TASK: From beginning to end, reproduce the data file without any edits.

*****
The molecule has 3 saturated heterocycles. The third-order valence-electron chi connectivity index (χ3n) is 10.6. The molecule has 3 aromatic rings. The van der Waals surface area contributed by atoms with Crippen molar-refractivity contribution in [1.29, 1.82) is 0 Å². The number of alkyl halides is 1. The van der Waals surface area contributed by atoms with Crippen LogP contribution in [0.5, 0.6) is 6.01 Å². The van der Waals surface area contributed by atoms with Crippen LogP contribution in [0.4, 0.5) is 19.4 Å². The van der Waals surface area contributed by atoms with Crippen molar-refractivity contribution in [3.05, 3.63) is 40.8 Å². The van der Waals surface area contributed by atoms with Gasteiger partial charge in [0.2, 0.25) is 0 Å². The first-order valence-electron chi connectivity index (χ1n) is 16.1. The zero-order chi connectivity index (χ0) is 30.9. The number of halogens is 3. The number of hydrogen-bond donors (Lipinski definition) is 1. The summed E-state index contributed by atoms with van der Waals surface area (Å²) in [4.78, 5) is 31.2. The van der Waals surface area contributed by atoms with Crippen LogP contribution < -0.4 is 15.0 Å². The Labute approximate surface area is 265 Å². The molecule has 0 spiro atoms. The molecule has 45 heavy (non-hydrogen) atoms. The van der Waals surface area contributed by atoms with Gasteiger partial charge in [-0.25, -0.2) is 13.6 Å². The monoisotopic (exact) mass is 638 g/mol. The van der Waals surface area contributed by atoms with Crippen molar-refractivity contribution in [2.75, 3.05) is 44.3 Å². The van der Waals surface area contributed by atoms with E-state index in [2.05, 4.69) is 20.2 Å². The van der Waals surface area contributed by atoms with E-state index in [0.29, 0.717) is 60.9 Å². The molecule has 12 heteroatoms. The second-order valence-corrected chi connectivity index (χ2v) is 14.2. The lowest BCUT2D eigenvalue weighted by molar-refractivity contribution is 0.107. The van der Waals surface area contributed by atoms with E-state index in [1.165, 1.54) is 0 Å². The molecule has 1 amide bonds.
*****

The molecule has 3 saturated heterocycles. The third-order valence-electron chi connectivity index (χ3n) is 10.6. The molecule has 3 aromatic rings. The van der Waals surface area contributed by atoms with Crippen molar-refractivity contribution in [1.29, 1.82) is 0 Å². The number of alkyl halides is 1. The van der Waals surface area contributed by atoms with Crippen LogP contribution in [0.5, 0.6) is 6.01 Å². The van der Waals surface area contributed by atoms with Crippen LogP contribution in [0.4, 0.5) is 19.4 Å². The van der Waals surface area contributed by atoms with Crippen molar-refractivity contribution in [3.05, 3.63) is 40.8 Å². The van der Waals surface area contributed by atoms with Gasteiger partial charge in [0.2, 0.25) is 0 Å². The first-order valence-electron chi connectivity index (χ1n) is 16.1. The zero-order chi connectivity index (χ0) is 30.9. The number of halogens is 3. The number of hydrogen-bond donors (Lipinski definition) is 1. The summed E-state index contributed by atoms with van der Waals surface area (Å²) in [4.78, 5) is 31.2. The van der Waals surface area contributed by atoms with Crippen LogP contribution < -0.4 is 15.0 Å². The Labute approximate surface area is 265 Å². The molecule has 0 spiro atoms. The molecule has 45 heavy (non-hydrogen) atoms. The van der Waals surface area contributed by atoms with Gasteiger partial charge in [-0.25, -0.2) is 13.6 Å². The monoisotopic (exact) mass is 638 g/mol. The van der Waals surface area contributed by atoms with Crippen molar-refractivity contribution in [2.75, 3.05) is 44.3 Å². The van der Waals surface area contributed by atoms with E-state index in [2.05, 4.69) is 20.2 Å². The van der Waals surface area contributed by atoms with E-state index in [0.29, 0.717) is 60.9 Å². The molecule has 12 heteroatoms. The second-order valence-corrected chi connectivity index (χ2v) is 14.2. The lowest BCUT2D eigenvalue weighted by molar-refractivity contribution is 0.107. The van der Waals surface area contributed by atoms with E-state index in [1.165, 1.54) is 0 Å². The molecule has 1 amide bonds.